Baez was signed by Washington in April 2014 as an international free agent from the Dominican Republic for only $7,500. Born in December 1994, the 22-year-old Baez is a projectable athlete listed at 6-3 190lbs, with room to add another 10-15lbs of muscle. Baez starts from the extreme left side of the rubber and utilizes a simple sidestep into a letter-high leg lift before going home. There is extraneous movement in his windup, which hinders his ability to repeat his delivery. Baez throws from a traditional 3/4s arm slot and is closed at foot strike, causing some natural deception to the hitter. However, this also hampers his control and command, which are presently below-average or worse. His arm swing is relatively smooth and there is little to medium effort involved in his motion.
Presently Baez possesses a 3-pitch repertoire, featuring a 91-93mph (touching 95mph) fastball, a mid-80s changeup and a 78-82mph curveball. He prioritizes keeping the fastball down in the zone and it has natural cutting movement. It also creates plenty of whiffs and could be a future “55” offering. His curveball is loopy and he struggles with both feel and commanding the pitch. He noticeably slows his body and arm to assist the torque of the pitch, which is easily seen by the hitter. At best the pitch is a “30” and there is little reason to think it improves without significant tinkering – He might benefit going to a slider. Finally his changeup is firm but thrown with reasonable arm speed. He uses it well against left-handed hitters to keep them honest, but he needs better control and feel for the changeup before it grades better than below-average.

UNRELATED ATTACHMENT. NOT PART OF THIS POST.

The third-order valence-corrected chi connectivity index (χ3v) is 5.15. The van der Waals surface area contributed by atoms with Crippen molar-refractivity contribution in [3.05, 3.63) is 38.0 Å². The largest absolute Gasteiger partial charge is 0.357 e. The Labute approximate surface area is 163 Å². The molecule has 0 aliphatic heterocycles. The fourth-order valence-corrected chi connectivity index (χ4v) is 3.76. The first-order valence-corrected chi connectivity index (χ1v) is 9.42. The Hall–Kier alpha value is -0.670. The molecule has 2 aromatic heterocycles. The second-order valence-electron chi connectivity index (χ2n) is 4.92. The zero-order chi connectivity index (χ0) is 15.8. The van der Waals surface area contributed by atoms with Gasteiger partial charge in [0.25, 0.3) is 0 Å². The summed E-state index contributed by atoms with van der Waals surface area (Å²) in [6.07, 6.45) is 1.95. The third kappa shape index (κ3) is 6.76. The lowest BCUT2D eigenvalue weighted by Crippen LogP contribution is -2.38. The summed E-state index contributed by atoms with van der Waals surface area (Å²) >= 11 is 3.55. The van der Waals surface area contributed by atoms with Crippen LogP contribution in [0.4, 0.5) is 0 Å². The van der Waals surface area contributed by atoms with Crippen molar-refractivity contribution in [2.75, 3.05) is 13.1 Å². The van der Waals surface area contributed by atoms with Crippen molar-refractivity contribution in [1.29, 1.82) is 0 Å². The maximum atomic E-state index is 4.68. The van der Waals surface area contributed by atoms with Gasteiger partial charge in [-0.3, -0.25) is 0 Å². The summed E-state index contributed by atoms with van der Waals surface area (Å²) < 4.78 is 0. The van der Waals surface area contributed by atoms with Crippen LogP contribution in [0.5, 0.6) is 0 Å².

Baez is a bit of a scouting conundrum, as his projectable body and impressive fastball make him an interesting prospect, yet his off-speed stuff makes steak tartare look well-done. His age and athleticism give some reason for optimism, but I worry Baez is a loose athlete with a good fastball and not enough else. Baez might be a “change of scenery” prospect who needs an organization that specializes teaching the curveball. If he can develop an off-speed offering to compliment his fastball, he projects as a 7th inning reliever, with his likely outcome being a long-term minor league starter.
Hit (40+) Power (20) Arm (50+) Defense (50) Run (50+)
Signed by Washington in April 2012 as an international free agent from the Dominican Republic, Osvaldo Abreu is a right-handed hitting, right-handed throwing middle infielder. Born in June 1994, the 23-year-old Abreu is listed at 6-0 170lbs with a lean, wiry frame and projects to add future muscle mass. Abreu is a slightly above-average runner, clocking 4.18 – 4.2 seconds home to first. In addition, he has quality first-step quickness and solid athleticism.